The elements Ce, Cm, Lm, Rm, and, if used, Cmc are variable to enable balancing of the bridge circuit to be effected under operating conditions. In the very minimum case in which only Ce, Cm, Lm and Rm are provided a balance sufficient for useful results can be achieved by adjusting Ce to balance the electrostatic capacitance of the transducer and adjusting Rm to balance the loss resistance of the acceptor circuit (together with the usual dielectric loss of thecapacitance Ce) and the mechanical resistance of the specimen. But adjustment of the other elements enables a more accurate balance to be achived. Since the values of Rm and Cmc at which the bridge is balanced will depend on the quality of contact between the transducer and the specimen the adjustment which has to be made in Rm and Cmc (or Cm if Cmc is not provided) to achieve balance constitutes a meagure f thggontact quality.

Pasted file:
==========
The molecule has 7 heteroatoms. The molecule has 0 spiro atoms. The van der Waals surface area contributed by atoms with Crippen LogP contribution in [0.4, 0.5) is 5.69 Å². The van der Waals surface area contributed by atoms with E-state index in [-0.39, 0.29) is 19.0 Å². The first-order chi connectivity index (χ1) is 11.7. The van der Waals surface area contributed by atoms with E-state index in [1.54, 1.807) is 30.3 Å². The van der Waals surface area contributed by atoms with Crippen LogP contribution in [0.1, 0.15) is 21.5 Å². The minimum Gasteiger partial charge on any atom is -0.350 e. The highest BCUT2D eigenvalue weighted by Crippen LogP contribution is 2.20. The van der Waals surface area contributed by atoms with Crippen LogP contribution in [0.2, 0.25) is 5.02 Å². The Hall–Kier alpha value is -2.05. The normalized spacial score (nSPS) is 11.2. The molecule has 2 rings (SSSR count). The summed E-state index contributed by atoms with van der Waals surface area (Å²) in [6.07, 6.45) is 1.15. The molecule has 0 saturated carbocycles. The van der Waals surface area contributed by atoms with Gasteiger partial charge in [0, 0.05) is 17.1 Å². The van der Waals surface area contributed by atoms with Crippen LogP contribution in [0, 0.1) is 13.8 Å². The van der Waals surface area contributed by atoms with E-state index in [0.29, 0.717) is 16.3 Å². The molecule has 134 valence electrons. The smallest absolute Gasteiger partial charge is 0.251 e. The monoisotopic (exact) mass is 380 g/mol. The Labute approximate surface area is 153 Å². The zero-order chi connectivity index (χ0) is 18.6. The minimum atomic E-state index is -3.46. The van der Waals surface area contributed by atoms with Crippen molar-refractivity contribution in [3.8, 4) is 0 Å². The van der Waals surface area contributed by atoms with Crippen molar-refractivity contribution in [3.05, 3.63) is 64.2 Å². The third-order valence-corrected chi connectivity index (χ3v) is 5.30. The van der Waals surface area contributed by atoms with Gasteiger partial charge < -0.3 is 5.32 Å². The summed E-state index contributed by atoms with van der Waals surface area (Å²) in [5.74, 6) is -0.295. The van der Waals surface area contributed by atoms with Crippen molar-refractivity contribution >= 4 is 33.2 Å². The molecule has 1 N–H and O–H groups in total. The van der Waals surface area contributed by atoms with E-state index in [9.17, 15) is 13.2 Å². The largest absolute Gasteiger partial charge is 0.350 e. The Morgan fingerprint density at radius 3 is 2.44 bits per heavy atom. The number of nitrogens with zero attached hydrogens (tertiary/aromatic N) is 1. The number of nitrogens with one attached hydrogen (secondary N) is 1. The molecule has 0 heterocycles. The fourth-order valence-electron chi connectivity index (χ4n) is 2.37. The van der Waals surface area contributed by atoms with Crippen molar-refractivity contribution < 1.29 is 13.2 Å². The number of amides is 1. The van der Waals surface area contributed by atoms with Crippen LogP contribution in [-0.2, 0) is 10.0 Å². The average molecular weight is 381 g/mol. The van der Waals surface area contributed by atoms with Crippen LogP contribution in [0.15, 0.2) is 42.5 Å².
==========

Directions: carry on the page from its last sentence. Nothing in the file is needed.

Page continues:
For a transducer CQnstFiiEt eFEm Figures 1 or 2 and for operation at 2% mc./sec. the main component of the balancing network is a variable condenser Ca which should have a range from about 2500 pf. (picofarads) to about 3700 pf. The input terminals of the network are connected to the element Ce through about /3 ohm. Also in parallel with the input terminals of the network is a series combination of a variable capacitor, Cm, in series with a variable inductance Lm and a variable resistor Rm; the latter may or may not be shunted by a variable condenser Cmc. In the absence of Cmc, the range of these controls may well be: Cm to 360 pf.; Lm 10 to 364th; Rm 20 to u. If Cmc, with a range of. about .0003 to .003 f. be provided. the range of adustment of Rm can be considerably less than above and of Cm rather less. The use of the condenser Cmc has the advantage of enabling one adjustment (e. g. of Cmc) to be made when the surface conditions are changed with very little need for change to either Rm or Cm provided that the surface is not seriously irregular. Furthermore, the use of Cmc permits a better balance to be obtained over a wider frequency range.